At a time when India is once again facing a rising current account deficit, it is reasonable to ask why the problem of an inability to pay for imports, including that of fuel, is constantly arising, and how it can be minimised in the future. And the answer to both questions is related to the government’s failure to boost Indian exports. For a long period, exports from India were largely stagnant, although some signs of revival have been visible in recent months. On the one hand, efficiency-enhancing reform has not materialised sufficiently. Physical infrastructure or administrative processes have not been altered enough to make a real difference to exporters’ competitiveness. Meanwhile, the persistent overvaluation of the rupee means that there is no help from that quarter either to relative prices of Indian exports globally.
Yet at the very least the government could have avoided serious and self-imposed damage. However, it has become clear that one of the biggest errors in the design and implementation of the goods and services tax (GST) is how it treats exports. It is obvious that exports, since they leave the country and consumption occurs outside, cannot attract a consumption-based tax such as GST. But unfortunately, the procedure is far from ideal. Exporters cannot simply export their goods and claim a refund on the tax they paid for the inputs. Instead, they have to pay taxes and then claim a refund. This has severely added to the working capital costs for exporters, particularly the small and medium enterprises that operate on slender margins. A memorandum from the Reserve Bank of India has warned that micro, small and medium enterprises exports were impacted “more adversely by issues relating to the GST implementation due to a delay in refund of the upfront GST and input tax credit affecting cash-driven working capital requirements”. This is a failure of design, caused by bureaucratic paranoia about tax evasion.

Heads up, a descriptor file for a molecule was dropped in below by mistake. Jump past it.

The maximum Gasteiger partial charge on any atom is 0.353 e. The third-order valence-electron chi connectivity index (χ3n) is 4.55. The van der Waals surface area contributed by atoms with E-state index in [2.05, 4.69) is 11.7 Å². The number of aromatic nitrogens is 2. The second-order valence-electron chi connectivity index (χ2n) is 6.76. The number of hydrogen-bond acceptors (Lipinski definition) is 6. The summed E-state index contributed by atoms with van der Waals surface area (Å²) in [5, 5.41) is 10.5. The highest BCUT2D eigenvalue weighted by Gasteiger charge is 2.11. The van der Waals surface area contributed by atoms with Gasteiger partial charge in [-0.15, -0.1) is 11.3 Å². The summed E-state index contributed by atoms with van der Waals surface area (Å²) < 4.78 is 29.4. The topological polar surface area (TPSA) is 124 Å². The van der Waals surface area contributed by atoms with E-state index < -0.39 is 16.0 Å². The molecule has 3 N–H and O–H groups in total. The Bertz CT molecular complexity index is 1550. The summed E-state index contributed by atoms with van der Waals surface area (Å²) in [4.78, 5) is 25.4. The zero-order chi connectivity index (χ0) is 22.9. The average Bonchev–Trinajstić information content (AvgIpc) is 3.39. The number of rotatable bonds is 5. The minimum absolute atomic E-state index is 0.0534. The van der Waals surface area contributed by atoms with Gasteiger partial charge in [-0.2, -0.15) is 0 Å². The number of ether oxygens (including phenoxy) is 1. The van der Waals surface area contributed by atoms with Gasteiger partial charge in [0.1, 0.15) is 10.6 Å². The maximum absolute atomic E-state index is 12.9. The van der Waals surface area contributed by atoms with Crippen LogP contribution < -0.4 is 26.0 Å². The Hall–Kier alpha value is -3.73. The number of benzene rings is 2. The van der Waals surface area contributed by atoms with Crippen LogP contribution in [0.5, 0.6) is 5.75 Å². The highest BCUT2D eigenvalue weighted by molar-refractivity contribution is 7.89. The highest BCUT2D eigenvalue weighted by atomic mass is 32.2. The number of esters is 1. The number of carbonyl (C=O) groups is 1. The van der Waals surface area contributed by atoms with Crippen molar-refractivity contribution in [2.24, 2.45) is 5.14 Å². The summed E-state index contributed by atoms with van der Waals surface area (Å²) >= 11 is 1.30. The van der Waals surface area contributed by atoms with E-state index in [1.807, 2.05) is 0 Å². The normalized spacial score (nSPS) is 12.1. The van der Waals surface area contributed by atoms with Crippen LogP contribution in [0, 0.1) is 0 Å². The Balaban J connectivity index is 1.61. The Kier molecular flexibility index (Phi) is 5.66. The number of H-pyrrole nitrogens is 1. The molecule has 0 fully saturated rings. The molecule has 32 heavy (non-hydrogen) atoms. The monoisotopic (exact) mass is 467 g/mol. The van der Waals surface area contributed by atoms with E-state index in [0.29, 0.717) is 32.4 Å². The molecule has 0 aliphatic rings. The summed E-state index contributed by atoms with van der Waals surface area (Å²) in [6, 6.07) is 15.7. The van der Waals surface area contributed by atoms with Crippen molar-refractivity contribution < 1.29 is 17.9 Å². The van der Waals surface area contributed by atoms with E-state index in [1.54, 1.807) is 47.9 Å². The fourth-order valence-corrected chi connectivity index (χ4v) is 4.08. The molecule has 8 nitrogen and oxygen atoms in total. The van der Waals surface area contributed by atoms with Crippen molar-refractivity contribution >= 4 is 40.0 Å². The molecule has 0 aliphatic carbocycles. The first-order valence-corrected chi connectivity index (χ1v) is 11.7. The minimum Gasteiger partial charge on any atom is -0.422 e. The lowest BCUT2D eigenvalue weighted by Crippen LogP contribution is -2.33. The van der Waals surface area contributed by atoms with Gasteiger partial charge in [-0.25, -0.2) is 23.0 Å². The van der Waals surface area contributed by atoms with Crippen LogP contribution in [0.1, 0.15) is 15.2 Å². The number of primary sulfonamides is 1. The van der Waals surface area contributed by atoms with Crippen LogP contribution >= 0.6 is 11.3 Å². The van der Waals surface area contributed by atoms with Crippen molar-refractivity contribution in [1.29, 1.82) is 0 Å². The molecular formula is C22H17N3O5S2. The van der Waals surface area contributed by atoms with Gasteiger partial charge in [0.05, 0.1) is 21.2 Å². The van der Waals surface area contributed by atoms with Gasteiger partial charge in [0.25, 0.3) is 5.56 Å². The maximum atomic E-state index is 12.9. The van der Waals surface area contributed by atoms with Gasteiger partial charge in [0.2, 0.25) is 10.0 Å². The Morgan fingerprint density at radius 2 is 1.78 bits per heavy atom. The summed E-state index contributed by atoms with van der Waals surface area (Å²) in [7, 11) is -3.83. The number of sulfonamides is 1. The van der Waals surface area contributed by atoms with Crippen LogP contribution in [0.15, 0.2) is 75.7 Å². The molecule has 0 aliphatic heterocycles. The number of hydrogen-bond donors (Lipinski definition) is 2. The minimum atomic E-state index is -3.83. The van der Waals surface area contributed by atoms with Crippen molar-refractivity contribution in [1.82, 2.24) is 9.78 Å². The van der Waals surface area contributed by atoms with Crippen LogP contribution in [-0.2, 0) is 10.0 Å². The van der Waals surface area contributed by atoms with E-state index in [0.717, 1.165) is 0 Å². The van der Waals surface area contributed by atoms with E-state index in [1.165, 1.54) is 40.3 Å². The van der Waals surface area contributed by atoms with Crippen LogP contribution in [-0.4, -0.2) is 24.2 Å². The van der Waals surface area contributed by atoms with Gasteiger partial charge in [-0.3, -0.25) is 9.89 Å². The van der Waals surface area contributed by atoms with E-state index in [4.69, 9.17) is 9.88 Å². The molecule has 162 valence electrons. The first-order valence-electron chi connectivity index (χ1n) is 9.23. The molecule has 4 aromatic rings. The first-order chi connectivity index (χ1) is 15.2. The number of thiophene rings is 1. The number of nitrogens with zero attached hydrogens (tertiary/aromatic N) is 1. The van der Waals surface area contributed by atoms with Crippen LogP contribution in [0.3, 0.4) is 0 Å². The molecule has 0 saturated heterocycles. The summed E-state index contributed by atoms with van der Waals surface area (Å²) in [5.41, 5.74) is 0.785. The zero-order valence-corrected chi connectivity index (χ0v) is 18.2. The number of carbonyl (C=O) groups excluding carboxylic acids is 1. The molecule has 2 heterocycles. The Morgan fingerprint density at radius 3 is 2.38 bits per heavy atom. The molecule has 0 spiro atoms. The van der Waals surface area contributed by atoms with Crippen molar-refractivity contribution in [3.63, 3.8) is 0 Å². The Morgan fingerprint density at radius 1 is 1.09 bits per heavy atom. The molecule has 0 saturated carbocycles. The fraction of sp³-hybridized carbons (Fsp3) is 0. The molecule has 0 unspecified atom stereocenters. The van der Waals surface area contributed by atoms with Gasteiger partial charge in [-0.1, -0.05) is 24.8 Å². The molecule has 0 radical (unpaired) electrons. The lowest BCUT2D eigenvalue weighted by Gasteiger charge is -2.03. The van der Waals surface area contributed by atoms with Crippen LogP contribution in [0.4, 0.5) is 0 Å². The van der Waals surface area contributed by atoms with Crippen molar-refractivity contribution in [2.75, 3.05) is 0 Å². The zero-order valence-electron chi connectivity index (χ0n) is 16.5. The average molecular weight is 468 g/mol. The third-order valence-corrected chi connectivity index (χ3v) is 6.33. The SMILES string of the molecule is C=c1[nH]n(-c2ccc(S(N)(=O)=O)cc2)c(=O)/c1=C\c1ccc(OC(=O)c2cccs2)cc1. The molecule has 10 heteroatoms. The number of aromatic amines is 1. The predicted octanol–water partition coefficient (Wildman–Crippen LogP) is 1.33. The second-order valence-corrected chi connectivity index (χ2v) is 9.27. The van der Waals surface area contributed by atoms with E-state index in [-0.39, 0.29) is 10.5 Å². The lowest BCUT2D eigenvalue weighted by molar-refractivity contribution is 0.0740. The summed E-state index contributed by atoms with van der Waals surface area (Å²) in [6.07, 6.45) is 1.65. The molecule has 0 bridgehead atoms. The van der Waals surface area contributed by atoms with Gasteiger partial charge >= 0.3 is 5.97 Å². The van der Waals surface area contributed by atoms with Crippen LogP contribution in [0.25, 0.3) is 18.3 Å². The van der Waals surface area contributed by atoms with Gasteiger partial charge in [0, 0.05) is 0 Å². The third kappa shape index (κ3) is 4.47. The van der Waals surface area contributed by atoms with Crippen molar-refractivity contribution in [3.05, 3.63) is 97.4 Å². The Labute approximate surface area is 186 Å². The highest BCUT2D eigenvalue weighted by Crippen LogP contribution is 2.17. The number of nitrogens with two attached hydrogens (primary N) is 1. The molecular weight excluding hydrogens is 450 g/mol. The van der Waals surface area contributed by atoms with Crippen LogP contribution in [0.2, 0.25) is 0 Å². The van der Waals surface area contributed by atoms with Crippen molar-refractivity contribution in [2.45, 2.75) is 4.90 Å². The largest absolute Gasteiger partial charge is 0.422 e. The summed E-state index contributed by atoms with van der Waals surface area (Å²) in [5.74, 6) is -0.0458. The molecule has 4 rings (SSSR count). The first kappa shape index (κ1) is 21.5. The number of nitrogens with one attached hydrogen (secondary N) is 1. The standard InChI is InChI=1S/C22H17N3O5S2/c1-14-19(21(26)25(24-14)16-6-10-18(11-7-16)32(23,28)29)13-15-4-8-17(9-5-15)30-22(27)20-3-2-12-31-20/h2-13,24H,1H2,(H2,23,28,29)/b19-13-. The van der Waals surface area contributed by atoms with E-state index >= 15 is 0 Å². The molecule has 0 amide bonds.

Sadly, the finance ministry through its haphazard notifications, has continued to make the situation worse. For example, exporters who are importing capital goods under the Export Promotion Capital Goods scheme have been told now that they will not be able to claim integrated GST refunds — and even that they will have to repay past refunds. Those under similar schemes have also found that their tax paperwork has increased and not decreased in the post-GST period. The implications of this poor management of the GST is clear: Exporters will continue to struggle to integrate into global value chains. Such chains are formed on the basis of quick turnarounds, the ability to make a profit off small-margin value enhancements, and multiple imports and re-exports across jurisdictions with minimum tax and tariff hassles. The GST as currently designed and implemented does not meet these requirements. Until serious reform of the GST, as it applies to exporters, is taken up by the government, there is every reason to believe that exports will continue to suffer — even through a rupee depreciation that should normally boost competitiveness. The government must instead consider a simple system that zero-rates exports and allows for swift refund of input credits.